When I was in fifth grade, there was a girl in our class named Leigh Aston. Leigh had red hair, a large nose, and freckles. In our estimation, she was not pretty. Several boys in the class made fun of her every day, telling her that she had “cooties” (whatever that was), playing pranks on her, and generally making life miserable for her. The girls ignored her. She had no friend in our class. And I was complicit in this injustice. Though I did not routinely make fun of her, I avoided her and never confronted any of the ringleaders of this jeering, and I never remember actually speaking to Leigh. After two years of this, Leigh did not come back. I do not know what became of her.
Not a year goes by that I do not think of Leigh and regret the cruelty meted out to her by immature kids who were insensitive, who accorded her no dignity, and whose unkindness must have been a daily trauma for her. I was troubled then by what was done to her, and yet I was a silent member of the same pack. I showed her no kindness, only indifference. Though Leigh on rare occasion came to tears, on no occasion do I remember her meeting unkindness with anything other than a bowed silence, or even a sweet (but hurting) smile. For what I did I have long since repented, and while I know that God has blotted out even the memory of that sin, I cannot forget.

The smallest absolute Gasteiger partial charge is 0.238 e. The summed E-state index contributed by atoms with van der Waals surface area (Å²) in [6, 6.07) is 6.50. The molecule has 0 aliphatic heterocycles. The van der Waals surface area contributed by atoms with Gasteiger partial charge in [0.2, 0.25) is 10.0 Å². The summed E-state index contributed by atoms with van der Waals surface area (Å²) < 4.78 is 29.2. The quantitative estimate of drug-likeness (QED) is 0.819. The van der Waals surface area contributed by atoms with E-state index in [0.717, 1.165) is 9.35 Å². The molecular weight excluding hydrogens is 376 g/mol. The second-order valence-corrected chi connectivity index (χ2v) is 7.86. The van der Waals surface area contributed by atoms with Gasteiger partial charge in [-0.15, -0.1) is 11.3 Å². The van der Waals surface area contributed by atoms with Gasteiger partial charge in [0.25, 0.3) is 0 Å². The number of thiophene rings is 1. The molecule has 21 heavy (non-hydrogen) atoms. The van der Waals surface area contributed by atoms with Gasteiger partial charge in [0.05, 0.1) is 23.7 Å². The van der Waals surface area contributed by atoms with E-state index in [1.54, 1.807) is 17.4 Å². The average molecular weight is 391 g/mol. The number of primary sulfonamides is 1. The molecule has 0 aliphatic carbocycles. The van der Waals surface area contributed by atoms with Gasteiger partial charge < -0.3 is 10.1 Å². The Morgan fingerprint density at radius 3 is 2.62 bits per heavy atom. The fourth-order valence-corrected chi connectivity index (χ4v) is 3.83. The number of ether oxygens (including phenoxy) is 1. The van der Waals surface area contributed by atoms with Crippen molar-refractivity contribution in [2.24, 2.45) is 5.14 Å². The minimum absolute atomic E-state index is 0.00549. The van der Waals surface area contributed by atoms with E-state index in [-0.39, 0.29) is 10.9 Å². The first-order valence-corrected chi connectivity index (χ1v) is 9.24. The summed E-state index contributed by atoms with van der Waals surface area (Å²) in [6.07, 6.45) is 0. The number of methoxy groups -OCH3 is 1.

I won’t forget Leigh because she is at least an annual reminder to me of the truth that all people are made in God’s image, that even the ugly, obnoxious, uncool, and misshapen are entitled to dignity, to decent treatment, not because of who they are or how they look or who they know or how cool they are, but because they are made in the image of the One who made them, the One who in human form “had no beauty or majesty to attract us to him, nothing in his appearance that we should desire him” (Isa. 53:2).
I won’t forget Leigh because she is a humbling reminder of my capacity for sin, of the need I have for almost daily repentance of the ungracious and cruel way I can still treat people in my thoughts and (though more subtly) in the manner in which I actually treat them. Just yesterday, I was standing in line to renew my driver’s license, one of those experiences (like traffic court) that is a great leveler of people, something people of all backgrounds must do. I looked around and mentally sized up the people there --- those of different race, chain-smokers, construction workers, and resident aliens --- and for a moment thought myself better. You see, I haven’t changed so much from that unkind fifth grader that I was.
I don’t remember the name of a single other kid in those classes, but I will not forget Leigh. She is a reminder to me that God is kind though we are unkind, that God forgives and forgets. I just hope that by God’s grace a now nearly 50 year old Leigh is a beautiful picture of grace, and that God has long since blotted out from her memory our unkindness to her.